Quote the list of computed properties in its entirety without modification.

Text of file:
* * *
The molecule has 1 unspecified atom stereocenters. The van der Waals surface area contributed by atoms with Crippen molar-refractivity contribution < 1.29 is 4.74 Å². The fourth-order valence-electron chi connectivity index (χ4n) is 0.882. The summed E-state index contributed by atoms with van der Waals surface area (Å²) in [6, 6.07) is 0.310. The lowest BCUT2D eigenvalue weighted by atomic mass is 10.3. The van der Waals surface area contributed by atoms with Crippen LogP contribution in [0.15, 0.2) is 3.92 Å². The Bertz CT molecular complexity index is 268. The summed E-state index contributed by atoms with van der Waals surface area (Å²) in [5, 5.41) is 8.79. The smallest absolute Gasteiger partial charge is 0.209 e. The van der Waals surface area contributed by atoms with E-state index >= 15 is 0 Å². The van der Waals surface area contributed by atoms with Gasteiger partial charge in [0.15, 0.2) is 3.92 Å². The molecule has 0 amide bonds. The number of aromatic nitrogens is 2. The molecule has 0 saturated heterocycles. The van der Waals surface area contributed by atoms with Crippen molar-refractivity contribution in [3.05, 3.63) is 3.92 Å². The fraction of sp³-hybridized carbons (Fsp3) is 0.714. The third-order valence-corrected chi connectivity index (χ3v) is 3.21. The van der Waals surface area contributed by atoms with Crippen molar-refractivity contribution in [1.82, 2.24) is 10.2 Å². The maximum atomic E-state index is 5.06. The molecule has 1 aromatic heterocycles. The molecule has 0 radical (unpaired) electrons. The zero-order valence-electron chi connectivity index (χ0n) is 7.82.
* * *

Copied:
The molecule has 1 unspecified atom stereocenters. The van der Waals surface area contributed by atoms with Crippen molar-refractivity contribution < 1.29 is 4.74 Å². The fourth-order valence-electron chi connectivity index (χ4n) is 0.882. The summed E-state index contributed by atoms with van der Waals surface area (Å²) in [6, 6.07) is 0.310. The lowest BCUT2D eigenvalue weighted by atomic mass is 10.3. The van der Waals surface area contributed by atoms with Crippen LogP contribution in [0.15, 0.2) is 3.92 Å². The Bertz CT molecular complexity index is 268. The summed E-state index contributed by atoms with van der Waals surface area (Å²) in [5, 5.41) is 8.79. The smallest absolute Gasteiger partial charge is 0.209 e. The van der Waals surface area contributed by atoms with E-state index >= 15 is 0 Å². The van der Waals surface area contributed by atoms with Gasteiger partial charge in [0.15, 0.2) is 3.92 Å². The molecule has 0 amide bonds. The number of aromatic nitrogens is 2. The molecule has 0 saturated heterocycles. The van der Waals surface area contributed by atoms with Crippen molar-refractivity contribution in [3.05, 3.63) is 3.92 Å². The fraction of sp³-hybridized carbons (Fsp3) is 0.714. The third-order valence-corrected chi connectivity index (χ3v) is 3.21. The van der Waals surface area contributed by atoms with Crippen molar-refractivity contribution in [1.82, 2.24) is 10.2 Å². The maximum atomic E-state index is 5.06. The molecule has 1 aromatic heterocycles. The molecule has 0 radical (unpaired) electrons. The zero-order valence-electron chi connectivity index (χ0n) is 7.82.